Dismissal of a criminal action does not foreclose institution of an administrative proceeding against the same respondent, nor carry with it the relief from administrative liability.6 Res judicata did not set in because there is no identity of causes of action. Moreover, the decision of the Ombudsman dismissing the criminal complaint cannot be considered a valid and final judgment. On the criminal complaint, the Ombudsman only had the power to investigate and file the appropriate case before the Sandiganbayan.7
In the analogous case of Montemayor v. Bundalian,8 this Court ruled:
Lastly, we cannot sustain petitioner’s stance that the dismissal of similar charges against him before the Ombudsman rendered the administrative case against him before the PCAGC moot and academic. To be sure, the decision of the Ombudsman does not operate as res judicata in the PCAGC case subject of this review. The doctrine of res judicata applies only to judicial or quasi-judicial proceedings, not to the exercise of administrative powers. Petitioner was investigated by the Ombudsman for his possible criminal liability for the acquisition of the Burbank property in violation of the Anti-Graft and Corrupt Practices Act and the Revised Penal Code. For the same alleged misconduct, petitioner, as a presidential appointee, was investigated by the PCAGC by virtue of the administrative power and control of the President over him. As the PCAGC’s investigation of petitioner was administrative in nature, the doctrine of res judicata finds no application in the case at bar. (Emphasis supplied.)
Respondent argues that it is the Ombudsman who has primary jurisdiction over the administrative complaint filed against him. Notwithstanding the consolidation of the administrative offense (non-declaration in the SSAL) with the criminal complaints for unexplained wealth (Section 8 of R.A. No. 3019) and also for perjury (Article 183, Revised Penal Code, as amended) before the Office of the Ombudsman, respondent’s objection on jurisdictional grounds cannot be sustained.
Section 12 of Article XI of the 1987 Constitution mandated the Ombudsman to act promptly on complaints filed in any form or manner against public officials or employees of the Government, or any subdivision, agency, instrumentality thereof, including government-owned or controlled corporations. Under Section 13, Article XI, the Ombudsman is empowered to conduct investigations on his own or upon complaint by any person when such act appears to be illegal, unjust, improper, or inefficient. He is also given broad powers to take the appropriate disciplinary actions against erring public officials and employees.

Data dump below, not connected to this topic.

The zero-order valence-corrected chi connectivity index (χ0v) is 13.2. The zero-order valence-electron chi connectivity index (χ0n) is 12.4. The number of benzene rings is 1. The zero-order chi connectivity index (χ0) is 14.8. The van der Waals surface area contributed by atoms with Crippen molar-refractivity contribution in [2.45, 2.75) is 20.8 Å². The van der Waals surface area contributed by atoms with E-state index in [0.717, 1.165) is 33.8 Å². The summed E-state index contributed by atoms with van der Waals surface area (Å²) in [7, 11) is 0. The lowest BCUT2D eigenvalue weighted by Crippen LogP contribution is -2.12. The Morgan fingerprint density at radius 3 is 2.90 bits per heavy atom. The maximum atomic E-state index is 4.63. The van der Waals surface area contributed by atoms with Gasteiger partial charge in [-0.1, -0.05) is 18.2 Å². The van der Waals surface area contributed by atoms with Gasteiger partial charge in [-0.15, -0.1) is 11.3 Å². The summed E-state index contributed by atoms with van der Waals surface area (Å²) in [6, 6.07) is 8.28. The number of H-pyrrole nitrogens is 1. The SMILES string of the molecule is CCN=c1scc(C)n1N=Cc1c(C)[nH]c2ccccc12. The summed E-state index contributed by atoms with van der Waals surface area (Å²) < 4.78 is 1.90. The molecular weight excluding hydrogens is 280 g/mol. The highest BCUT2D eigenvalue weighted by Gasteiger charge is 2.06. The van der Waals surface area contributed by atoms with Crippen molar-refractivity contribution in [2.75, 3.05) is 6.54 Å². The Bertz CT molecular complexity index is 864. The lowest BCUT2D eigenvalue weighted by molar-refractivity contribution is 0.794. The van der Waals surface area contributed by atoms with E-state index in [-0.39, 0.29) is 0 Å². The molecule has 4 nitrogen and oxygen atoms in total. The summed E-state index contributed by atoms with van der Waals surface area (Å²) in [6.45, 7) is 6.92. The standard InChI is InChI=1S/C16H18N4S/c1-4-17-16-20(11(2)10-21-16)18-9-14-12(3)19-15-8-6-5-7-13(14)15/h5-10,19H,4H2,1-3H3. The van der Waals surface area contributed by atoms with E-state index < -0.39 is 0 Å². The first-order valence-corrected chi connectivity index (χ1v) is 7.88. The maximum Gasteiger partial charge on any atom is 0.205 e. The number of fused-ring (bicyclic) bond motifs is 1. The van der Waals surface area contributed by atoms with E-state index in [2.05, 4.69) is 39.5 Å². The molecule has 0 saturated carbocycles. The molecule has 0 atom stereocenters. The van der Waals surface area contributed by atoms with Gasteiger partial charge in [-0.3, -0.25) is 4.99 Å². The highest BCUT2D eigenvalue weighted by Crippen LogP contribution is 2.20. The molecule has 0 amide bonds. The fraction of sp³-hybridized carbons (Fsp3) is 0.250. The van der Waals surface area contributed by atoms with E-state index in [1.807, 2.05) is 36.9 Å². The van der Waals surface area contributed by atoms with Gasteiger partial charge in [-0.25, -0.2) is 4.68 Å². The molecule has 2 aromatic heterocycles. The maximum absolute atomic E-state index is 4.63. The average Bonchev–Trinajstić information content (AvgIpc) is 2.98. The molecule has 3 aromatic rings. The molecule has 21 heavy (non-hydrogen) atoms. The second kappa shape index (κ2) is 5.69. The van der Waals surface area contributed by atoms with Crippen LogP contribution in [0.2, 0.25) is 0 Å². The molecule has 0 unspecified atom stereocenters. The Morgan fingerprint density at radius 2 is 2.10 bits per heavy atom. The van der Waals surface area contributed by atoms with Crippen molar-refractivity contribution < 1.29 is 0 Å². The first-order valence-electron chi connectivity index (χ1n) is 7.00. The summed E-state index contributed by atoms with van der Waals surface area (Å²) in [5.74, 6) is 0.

The investigative authority of the Ombudsman is defined in Section 15 of R.A. No. 6770:
SEC. 15. Powers, Functions and Duties. – The Office of the Ombudsman shall have the following powers, functions and duties:
(1) Investigate and prosecute on its own or on complaint by any person, any act or omission of any public officer or employee, office or agency, when such act or omission appears to be illegal, unjust, improper or inefficient. It has primary jurisdiction over cases cognizable by the Sandiganbayan and, in the exercise of this primary jurisdiction, it may take over, at any stage, from any investigatory agency of Government, the investigation of such cases;
x x x x (Emphasis supplied.)
Such jurisdiction over public officers and employees, however, is not exclusive.
This power of investigation granted to the Ombudsman by the 1987 Constitution and The Ombudsman Act is not exclusive but is shared with other similarly authorized government agencies, such as the PCGG and judges of municipal trial courts and municipal circuit trial courts. The power to conduct preliminary investigation on charges against public employees and officials is likewise concurrently shared with the Department of Justice. Despite the passage of the Local Government Code in 1991, the Ombudsman retains concurrent jurisdiction with the Office of the President and the local Sanggunians to investigate complaints against local elective officials.9 (Emphasis supplied.)